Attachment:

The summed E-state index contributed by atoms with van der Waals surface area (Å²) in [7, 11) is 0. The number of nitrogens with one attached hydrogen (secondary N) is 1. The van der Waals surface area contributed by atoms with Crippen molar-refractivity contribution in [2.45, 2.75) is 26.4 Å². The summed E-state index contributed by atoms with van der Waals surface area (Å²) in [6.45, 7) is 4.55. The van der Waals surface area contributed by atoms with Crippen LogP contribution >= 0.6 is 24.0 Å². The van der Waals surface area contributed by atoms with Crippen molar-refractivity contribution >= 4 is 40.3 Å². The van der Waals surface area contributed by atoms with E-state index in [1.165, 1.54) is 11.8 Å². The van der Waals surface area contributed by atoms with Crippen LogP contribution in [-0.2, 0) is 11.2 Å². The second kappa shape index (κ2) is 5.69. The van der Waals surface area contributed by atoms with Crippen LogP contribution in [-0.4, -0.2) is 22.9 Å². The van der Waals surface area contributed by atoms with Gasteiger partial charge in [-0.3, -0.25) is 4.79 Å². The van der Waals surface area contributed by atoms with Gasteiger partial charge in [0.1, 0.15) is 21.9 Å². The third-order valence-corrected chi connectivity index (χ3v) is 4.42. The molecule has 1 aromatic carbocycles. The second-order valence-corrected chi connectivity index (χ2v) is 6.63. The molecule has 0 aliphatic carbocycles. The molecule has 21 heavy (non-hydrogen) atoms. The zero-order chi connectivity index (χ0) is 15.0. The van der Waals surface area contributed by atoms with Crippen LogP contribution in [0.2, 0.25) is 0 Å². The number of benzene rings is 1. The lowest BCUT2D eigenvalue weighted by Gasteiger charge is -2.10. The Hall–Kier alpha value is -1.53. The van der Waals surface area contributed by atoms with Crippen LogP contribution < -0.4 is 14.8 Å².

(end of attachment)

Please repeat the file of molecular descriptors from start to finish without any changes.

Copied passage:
The summed E-state index contributed by atoms with van der Waals surface area (Å²) in [7, 11) is 0. The number of nitrogens with one attached hydrogen (secondary N) is 1. The van der Waals surface area contributed by atoms with Crippen molar-refractivity contribution in [2.45, 2.75) is 26.4 Å². The summed E-state index contributed by atoms with van der Waals surface area (Å²) in [6.45, 7) is 4.55. The van der Waals surface area contributed by atoms with Crippen LogP contribution >= 0.6 is 24.0 Å². The van der Waals surface area contributed by atoms with Crippen molar-refractivity contribution >= 4 is 40.3 Å². The van der Waals surface area contributed by atoms with E-state index in [1.165, 1.54) is 11.8 Å². The van der Waals surface area contributed by atoms with Crippen LogP contribution in [-0.2, 0) is 11.2 Å². The second kappa shape index (κ2) is 5.69. The van der Waals surface area contributed by atoms with Crippen LogP contribution in [-0.4, -0.2) is 22.9 Å². The van der Waals surface area contributed by atoms with Gasteiger partial charge in [-0.3, -0.25) is 4.79 Å². The van der Waals surface area contributed by atoms with Gasteiger partial charge in [0.1, 0.15) is 21.9 Å². The third-order valence-corrected chi connectivity index (χ3v) is 4.42. The molecule has 1 aromatic carbocycles. The second-order valence-corrected chi connectivity index (χ2v) is 6.63. The molecule has 0 aliphatic carbocycles. The molecule has 21 heavy (non-hydrogen) atoms. The zero-order chi connectivity index (χ0) is 15.0. The van der Waals surface area contributed by atoms with Crippen LogP contribution in [0.2, 0.25) is 0 Å². The number of benzene rings is 1. The lowest BCUT2D eigenvalue weighted by Gasteiger charge is -2.10. The Hall–Kier alpha value is -1.53. The van der Waals surface area contributed by atoms with Crippen LogP contribution < -0.4 is 14.8 Å².